Part 1 of a 2 Part Series
One of the more common interpretations of my use of the word Techquity is that it solely focuses on access to devices. While access to a device is both a necessary and critical foundation to any equitable learning experience, it is not, and should not, be assessed based on access alone. As I wrote in this article for ASCD, access is only one part of the techquity equation. The other just as important part is how is that access being utilized for accessible, culturally relevant, and engaging learning experiences.
When it comes to engaging learning experiences a common metaphorical representation I like to share is that all learner experiences should be aligned with the “mirrors, windows, and sliding glass doors” a concept developed by Dr. Rudine Sims Bishop. The reference is usually associated with texts/stories that are read by learners. Each learner should be provided access to stories that serve as a mirror, meaning they can see themselves reflected in the stories from an authentic and affirming perspective. This can occur through the author and/or the protagonist in this text. The “windows” afford a reader the opportunity of engaging in a story of which the main character does not share some element or elements of their own cultural identity. This provides a “window” into the lived experience of another. The sliding glass door affords the learner the opportunity to essentially “step into the shoes” of the character and gain more insight into their lived experience while juxtaposing that with their own. This process is how you build higher degrees of cultural awareness, more meaningful cross-cultural connections, and a heightened sense of self.
When I was first introduced to Reading Progress, a platform available through Microsoft Education I immediately thought about how this can be very closely aligned with a techquity based learning experience. The basic idea is the platform provides readers the opportunity to engage in the reading of teacher-selected texts, records their voices, and provides immediate feedback on everything from reading accuracy to word pronunciations and much more. The reader then submits the video to their teacher and both receive a data analysis. This information is not only very useful for the teacher, but also provides differentiated feedback so that any supports needed can be strategically implemented based upon the performance of each reader. Some of its’ critical features include the ability to add Insights that monitor progress within a class, also flexibility in using selected texts based upon grade level, Lexile level, and word count. My favorite feature, which is where techquity comes in, and more specifically the “mirrors, windows, and sliding glass doors” is the option to upload a word file or pdf. This feature specifically enables teachers to identify culturally relevant texts that can serve as the “mirror, window, and sliding glass door” which not only bolsters the effectiveness of Reading Progress but does so in a culturally relevant manner.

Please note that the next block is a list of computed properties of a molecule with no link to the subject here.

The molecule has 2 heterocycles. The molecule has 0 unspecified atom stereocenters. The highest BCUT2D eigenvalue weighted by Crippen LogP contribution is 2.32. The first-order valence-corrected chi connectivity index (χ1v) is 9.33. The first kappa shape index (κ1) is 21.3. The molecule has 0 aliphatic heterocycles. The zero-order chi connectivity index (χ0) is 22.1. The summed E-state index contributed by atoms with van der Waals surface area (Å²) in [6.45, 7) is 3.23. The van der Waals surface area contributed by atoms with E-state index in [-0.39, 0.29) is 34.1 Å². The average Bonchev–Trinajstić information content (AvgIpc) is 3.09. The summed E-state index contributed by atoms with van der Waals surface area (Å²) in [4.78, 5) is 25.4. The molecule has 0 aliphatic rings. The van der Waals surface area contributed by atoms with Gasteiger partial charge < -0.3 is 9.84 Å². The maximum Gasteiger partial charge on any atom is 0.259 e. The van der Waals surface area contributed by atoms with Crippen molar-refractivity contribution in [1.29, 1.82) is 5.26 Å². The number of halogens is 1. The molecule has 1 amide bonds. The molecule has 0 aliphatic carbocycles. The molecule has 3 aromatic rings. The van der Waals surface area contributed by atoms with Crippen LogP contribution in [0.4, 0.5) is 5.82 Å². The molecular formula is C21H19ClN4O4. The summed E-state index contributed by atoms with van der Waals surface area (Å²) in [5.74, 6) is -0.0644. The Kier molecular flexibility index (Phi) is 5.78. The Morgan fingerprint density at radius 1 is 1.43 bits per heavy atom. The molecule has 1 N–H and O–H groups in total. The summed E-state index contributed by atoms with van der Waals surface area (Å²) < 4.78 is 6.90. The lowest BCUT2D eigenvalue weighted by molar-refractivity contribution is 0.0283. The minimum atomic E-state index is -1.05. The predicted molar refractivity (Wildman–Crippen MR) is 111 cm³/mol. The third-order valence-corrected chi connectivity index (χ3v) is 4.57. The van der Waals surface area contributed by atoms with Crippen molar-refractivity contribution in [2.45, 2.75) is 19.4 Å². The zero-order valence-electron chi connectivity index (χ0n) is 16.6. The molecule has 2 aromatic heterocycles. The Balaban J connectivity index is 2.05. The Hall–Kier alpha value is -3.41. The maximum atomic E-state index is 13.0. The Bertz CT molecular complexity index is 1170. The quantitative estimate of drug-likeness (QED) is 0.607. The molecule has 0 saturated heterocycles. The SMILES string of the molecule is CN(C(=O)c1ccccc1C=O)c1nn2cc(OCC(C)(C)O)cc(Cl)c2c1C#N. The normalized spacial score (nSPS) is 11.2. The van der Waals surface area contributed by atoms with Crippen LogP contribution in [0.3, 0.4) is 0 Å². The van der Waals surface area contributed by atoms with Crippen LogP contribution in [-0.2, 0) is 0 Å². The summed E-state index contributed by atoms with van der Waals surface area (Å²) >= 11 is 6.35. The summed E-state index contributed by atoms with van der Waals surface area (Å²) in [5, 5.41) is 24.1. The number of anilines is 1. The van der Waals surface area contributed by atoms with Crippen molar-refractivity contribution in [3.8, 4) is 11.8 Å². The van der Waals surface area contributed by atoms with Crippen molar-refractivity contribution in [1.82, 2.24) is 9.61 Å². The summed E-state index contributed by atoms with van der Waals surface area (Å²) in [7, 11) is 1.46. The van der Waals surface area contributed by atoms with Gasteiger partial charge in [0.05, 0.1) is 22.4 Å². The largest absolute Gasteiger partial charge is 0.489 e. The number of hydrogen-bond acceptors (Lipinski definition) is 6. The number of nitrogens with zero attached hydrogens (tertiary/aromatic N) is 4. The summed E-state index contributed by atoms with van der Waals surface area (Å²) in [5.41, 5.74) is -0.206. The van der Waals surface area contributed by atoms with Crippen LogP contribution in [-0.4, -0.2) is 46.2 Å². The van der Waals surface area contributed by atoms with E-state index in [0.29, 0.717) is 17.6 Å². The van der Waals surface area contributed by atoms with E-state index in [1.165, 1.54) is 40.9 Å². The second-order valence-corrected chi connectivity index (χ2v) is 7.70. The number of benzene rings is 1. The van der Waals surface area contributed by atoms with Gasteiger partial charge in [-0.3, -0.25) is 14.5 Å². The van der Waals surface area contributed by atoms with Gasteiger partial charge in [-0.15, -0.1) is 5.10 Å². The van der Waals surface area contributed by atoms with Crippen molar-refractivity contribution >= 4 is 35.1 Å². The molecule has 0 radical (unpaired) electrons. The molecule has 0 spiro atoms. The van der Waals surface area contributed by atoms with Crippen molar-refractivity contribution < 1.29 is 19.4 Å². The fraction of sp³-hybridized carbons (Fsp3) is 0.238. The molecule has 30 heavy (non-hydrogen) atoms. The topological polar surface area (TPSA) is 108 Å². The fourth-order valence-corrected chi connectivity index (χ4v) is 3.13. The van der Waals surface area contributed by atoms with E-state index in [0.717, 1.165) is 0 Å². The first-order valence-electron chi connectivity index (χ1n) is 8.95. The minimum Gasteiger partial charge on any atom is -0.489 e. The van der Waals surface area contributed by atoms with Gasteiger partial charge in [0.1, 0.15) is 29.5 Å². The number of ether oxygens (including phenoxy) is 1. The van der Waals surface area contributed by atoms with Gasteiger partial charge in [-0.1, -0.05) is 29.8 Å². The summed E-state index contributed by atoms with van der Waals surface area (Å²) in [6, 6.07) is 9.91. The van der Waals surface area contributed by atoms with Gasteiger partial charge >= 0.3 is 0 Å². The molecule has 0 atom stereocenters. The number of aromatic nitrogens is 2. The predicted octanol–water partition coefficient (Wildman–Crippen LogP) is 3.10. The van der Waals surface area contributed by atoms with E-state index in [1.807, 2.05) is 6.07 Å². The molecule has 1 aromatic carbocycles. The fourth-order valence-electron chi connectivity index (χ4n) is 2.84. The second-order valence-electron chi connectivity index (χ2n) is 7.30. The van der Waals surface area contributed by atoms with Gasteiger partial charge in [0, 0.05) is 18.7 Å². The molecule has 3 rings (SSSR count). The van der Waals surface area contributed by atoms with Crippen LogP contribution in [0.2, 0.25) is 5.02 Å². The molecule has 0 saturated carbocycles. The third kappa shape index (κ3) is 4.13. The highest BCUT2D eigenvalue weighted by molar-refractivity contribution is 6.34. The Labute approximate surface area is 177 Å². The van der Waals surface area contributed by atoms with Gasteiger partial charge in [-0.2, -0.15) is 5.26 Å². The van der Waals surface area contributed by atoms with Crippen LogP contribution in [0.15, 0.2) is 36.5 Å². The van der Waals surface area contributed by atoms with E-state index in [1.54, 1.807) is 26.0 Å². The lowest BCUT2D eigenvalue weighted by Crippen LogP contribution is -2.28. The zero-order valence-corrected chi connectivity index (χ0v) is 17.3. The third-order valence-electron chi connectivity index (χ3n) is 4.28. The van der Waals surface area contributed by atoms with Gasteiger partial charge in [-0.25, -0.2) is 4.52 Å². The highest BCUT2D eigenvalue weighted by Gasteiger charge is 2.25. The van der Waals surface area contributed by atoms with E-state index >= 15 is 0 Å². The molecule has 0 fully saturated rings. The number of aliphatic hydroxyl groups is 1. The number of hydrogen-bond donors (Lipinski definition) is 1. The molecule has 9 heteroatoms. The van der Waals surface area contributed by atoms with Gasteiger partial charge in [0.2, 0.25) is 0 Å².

So what are the implications for our learning environments when using Reading Progress and applying a techquity lens to it:
- Learners are more likely to not only engage in reading at higher levels but develop lasting strategies for comprehension and understanding.
- Learners will have more access to more texts that research supports more reading directly correlates to broader language development within context.
- Learners in the early stages of language acquisition are more likely to be empowered by their experiences rather than disenfranchised by one-size-fits-all all approaches.
- Learners can effectively increase their oral reading fluency using Reading Progress which is outlined in the research cited here.
- Educators can be intentional about the texts they select for readers and incorporate the “mirrors, windows, and sliding glass doors” to augment reading with intentionality aligned with a culturally relevant focus.
The first step for educators in utilizing this fantastic reading tool is to watch the overview video here and then take the free beginner course here in the Microsoft Educator Center. In part 2 of this series, I will share a story from the classroom about the impact of Reading Progress on an educator’s students.
For a glimpse into the power of Reading Progress I highly encourage you to watch the video below.